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loud noises from bunny, suspected gas

22 9:53:00


Dear Dana,

Since you helped save my bunny Vijfje a few years ago when he was suffering from an enormous bladder stone, I thought I would try and aks for your help again.

I know it says here not to ask for help in an emergency, but I live in the NL and for the past few years I haven't been able to find a good vet that seems to know how to deal with bunnies. Last time Vijfje was ill it took the vet 6 weeks to figure out what the problem was, and that was only after I showed him your reply to my question.

A few days ago I noticed my bunny Vijfje hadn't eaten all his food. I figured he might be stressed from all the fireworks at New Year's but decided to keep an eye on it. I then noticed that his droppings were getting smaller as well and I saw a few of those large, darker ones in the cage as well. I then knew he must not be feeling well.

I watched his water intake closely (last time with the bladder stone he stopped drinking water, so that was my first suspected cause of the no eating) but he seems to be drinking fine. I then offered him his favourite treat but he wasn't interested. Then I knew something was really wrong.

After I searched the net I got the suspicion he might be having gas. I called the vet immediately to ask wether they sold simeticon or similar against gas in bunnies but they said they didn't and urged me to make an appointment instead. The first available opening they had was in two days however and I didn't want to wait that long. I then continued to search the net and found out I could buy simeticon in a drugstore.

I bought it and started administering this as per the instructions. I have been doing this for two days but whereas first I thought it was helping and Vijfje was eating some parsley afterwards, it now seems like to gas is not going away and the loud noises in his belly only seem to get more frequent.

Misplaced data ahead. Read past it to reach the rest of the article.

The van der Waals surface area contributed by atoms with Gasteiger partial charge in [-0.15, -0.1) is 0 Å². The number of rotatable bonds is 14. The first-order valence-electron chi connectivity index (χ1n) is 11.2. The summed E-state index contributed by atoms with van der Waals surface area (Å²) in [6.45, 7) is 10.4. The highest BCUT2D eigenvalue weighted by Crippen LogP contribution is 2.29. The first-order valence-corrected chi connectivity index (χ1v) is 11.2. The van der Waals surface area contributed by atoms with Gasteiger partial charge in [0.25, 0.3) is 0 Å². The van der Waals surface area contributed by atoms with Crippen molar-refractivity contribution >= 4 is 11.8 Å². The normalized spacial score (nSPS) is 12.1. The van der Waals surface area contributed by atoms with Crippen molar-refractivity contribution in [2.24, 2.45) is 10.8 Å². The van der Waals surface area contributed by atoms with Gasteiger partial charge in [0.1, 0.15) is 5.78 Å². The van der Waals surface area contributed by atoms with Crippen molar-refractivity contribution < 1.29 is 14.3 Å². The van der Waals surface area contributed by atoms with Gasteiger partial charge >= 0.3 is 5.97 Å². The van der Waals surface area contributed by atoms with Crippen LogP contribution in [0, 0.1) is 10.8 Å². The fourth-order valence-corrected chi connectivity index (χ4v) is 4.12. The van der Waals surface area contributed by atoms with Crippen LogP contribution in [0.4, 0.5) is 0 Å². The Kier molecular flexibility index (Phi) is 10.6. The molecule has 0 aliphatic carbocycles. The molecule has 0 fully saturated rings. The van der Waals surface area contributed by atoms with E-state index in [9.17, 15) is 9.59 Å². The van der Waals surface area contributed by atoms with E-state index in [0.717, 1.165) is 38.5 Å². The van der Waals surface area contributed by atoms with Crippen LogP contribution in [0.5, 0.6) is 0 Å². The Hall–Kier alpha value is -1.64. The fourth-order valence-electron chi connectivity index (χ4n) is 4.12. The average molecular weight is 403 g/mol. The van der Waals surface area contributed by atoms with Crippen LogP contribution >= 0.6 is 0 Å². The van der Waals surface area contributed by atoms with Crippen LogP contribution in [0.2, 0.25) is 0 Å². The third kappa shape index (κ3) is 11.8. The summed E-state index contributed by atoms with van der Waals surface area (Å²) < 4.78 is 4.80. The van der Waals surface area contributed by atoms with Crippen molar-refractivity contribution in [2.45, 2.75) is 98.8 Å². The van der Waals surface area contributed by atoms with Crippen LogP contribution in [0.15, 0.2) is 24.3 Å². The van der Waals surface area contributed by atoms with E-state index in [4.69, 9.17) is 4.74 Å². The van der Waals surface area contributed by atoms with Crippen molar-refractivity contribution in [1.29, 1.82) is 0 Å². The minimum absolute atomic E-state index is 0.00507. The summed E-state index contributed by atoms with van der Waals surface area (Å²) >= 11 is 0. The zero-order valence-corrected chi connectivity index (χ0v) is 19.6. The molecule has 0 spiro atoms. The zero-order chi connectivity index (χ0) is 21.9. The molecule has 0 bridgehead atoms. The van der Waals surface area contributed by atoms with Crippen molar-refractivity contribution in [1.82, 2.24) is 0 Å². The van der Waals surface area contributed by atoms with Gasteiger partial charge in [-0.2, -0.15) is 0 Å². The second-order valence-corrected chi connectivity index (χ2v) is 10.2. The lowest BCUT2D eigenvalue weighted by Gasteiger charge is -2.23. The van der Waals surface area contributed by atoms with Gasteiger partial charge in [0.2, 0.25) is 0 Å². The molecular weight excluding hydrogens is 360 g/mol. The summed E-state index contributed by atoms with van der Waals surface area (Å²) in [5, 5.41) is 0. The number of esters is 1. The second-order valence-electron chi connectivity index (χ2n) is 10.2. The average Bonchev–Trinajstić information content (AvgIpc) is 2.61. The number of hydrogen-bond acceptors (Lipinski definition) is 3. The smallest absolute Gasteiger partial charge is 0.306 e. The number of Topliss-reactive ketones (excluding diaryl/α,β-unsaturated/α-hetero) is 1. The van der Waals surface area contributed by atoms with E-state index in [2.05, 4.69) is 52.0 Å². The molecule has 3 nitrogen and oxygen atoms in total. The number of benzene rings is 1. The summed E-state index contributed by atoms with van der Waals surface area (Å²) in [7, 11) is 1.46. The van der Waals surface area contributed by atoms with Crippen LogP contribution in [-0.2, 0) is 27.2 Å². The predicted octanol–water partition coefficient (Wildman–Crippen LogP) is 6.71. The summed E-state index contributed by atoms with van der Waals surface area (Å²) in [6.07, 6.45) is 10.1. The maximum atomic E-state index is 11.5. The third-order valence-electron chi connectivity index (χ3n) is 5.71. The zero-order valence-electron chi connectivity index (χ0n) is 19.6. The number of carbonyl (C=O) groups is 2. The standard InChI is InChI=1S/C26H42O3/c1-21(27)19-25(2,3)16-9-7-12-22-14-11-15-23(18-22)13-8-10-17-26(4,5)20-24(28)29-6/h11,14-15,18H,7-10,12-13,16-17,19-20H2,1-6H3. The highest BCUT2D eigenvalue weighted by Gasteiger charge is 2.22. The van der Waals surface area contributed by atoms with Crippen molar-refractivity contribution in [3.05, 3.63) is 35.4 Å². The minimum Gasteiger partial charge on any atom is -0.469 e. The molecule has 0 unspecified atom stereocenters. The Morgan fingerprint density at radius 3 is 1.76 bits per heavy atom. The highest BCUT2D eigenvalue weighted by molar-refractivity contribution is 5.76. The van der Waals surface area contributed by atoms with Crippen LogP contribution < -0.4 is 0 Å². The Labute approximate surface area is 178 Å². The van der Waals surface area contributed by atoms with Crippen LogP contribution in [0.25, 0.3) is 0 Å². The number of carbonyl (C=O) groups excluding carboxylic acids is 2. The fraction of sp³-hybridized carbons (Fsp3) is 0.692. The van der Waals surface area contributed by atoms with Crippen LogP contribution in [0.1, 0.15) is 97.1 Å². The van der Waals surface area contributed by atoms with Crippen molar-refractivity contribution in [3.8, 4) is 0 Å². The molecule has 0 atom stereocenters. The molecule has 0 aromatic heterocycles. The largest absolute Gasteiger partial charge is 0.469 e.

I am doing everything according to the instructions, massaging his belly and feeding him fibers, but he still doesn't really eat on his own and he looks very thin and miserable, the way he is laying around in his cage all the time.  He does poo but not nearly as much as usual and the droppings are either very tiny or big, soft lumps.

He is six years old, between 3.5 pounds (see attached picture).

Is there anything else I should be doing or can the loud noises and the no eating be caused by anything other than gas? I would really like your opinion first as you helped me so well last time, before I put my bunny through the stress of going to the vet, who I am not very confident in to begin with.

Could you please let me know what you think?
I will be keeping an extra close eye on him this weekend and will contine the forcefeeding and the medication. If things don't improve I will take him to the vet first thing on Monday.

Thank you so much for taking the time to read my story!

Kind regards,

Dear Ellen,

If your bunny has gas, then there is a reason for this.  And the most common reason for a relatively sudden onset like this is that his gastrointestinal (GI) tract is slowing down.  Please read:

Though he is not now producing mushy cecotropes, many of the thing that cause cecal dysbiosis (described in the article) also cause gas.  So there are some avenues for you to pursue.

Vijfje is at the age when many dwarf rabbits develop painful molar spurs.  Please read:

I would try to find a vet who is familiar with rabbit dental problems and can look deep into the mouth to check for spurs poking into the tongue (bottom teeth) or into the cheek (top teeth). These can be filed, but it might require anesthesia.  

If the teeth are fine (and you MUST have a very experienced rabbit vet who knows what s/he is looking for!), then on to bloodwork to check for other cryptic health problems that could be eliciting GI slowdown and gas.

Please also see:

Ileus is the complete cessation of GI tract movement, and slowing down can be a prelude to this life-threatening condition.  The treatments in the article above will help get your bunny's intestines moving again, and then you can proceed to find out what actually *triggered* the GI slowdown in the first place.

I hope this helps.